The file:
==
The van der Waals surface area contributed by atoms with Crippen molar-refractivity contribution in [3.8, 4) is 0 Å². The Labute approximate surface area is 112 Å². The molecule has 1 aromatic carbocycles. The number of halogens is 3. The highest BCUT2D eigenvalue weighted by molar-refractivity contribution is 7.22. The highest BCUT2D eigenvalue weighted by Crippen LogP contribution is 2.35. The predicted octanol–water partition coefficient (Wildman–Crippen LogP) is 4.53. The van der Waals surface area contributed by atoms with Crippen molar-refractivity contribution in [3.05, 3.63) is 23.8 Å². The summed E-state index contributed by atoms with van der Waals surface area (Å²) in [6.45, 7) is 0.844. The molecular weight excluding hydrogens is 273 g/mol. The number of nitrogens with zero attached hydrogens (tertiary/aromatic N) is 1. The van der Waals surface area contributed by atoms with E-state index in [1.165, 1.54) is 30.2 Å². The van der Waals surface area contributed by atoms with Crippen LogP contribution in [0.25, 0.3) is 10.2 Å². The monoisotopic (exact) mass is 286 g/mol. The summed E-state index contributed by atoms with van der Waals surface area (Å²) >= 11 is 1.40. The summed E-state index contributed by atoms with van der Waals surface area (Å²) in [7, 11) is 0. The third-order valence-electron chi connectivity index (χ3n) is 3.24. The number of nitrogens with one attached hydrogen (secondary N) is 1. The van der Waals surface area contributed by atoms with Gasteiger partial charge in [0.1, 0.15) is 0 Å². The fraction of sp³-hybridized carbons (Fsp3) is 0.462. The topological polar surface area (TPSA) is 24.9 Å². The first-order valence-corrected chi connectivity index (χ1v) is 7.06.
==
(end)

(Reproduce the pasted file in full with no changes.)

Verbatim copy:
The van der Waals surface area contributed by atoms with Crippen molar-refractivity contribution in [3.8, 4) is 0 Å². The Labute approximate surface area is 112 Å². The molecule has 1 aromatic carbocycles. The number of halogens is 3. The highest BCUT2D eigenvalue weighted by molar-refractivity contribution is 7.22. The highest BCUT2D eigenvalue weighted by Crippen LogP contribution is 2.35. The predicted octanol–water partition coefficient (Wildman–Crippen LogP) is 4.53. The van der Waals surface area contributed by atoms with Crippen molar-refractivity contribution in [3.05, 3.63) is 23.8 Å². The summed E-state index contributed by atoms with van der Waals surface area (Å²) in [6.45, 7) is 0.844. The molecular weight excluding hydrogens is 273 g/mol. The number of nitrogens with zero attached hydrogens (tertiary/aromatic N) is 1. The van der Waals surface area contributed by atoms with E-state index in [1.165, 1.54) is 30.2 Å². The van der Waals surface area contributed by atoms with Crippen LogP contribution in [0.25, 0.3) is 10.2 Å². The monoisotopic (exact) mass is 286 g/mol. The summed E-state index contributed by atoms with van der Waals surface area (Å²) >= 11 is 1.40. The summed E-state index contributed by atoms with van der Waals surface area (Å²) in [7, 11) is 0. The third-order valence-electron chi connectivity index (χ3n) is 3.24. The number of nitrogens with one attached hydrogen (secondary N) is 1. The van der Waals surface area contributed by atoms with Gasteiger partial charge in [0.1, 0.15) is 0 Å². The fraction of sp³-hybridized carbons (Fsp3) is 0.462. The topological polar surface area (TPSA) is 24.9 Å². The first-order valence-corrected chi connectivity index (χ1v) is 7.06.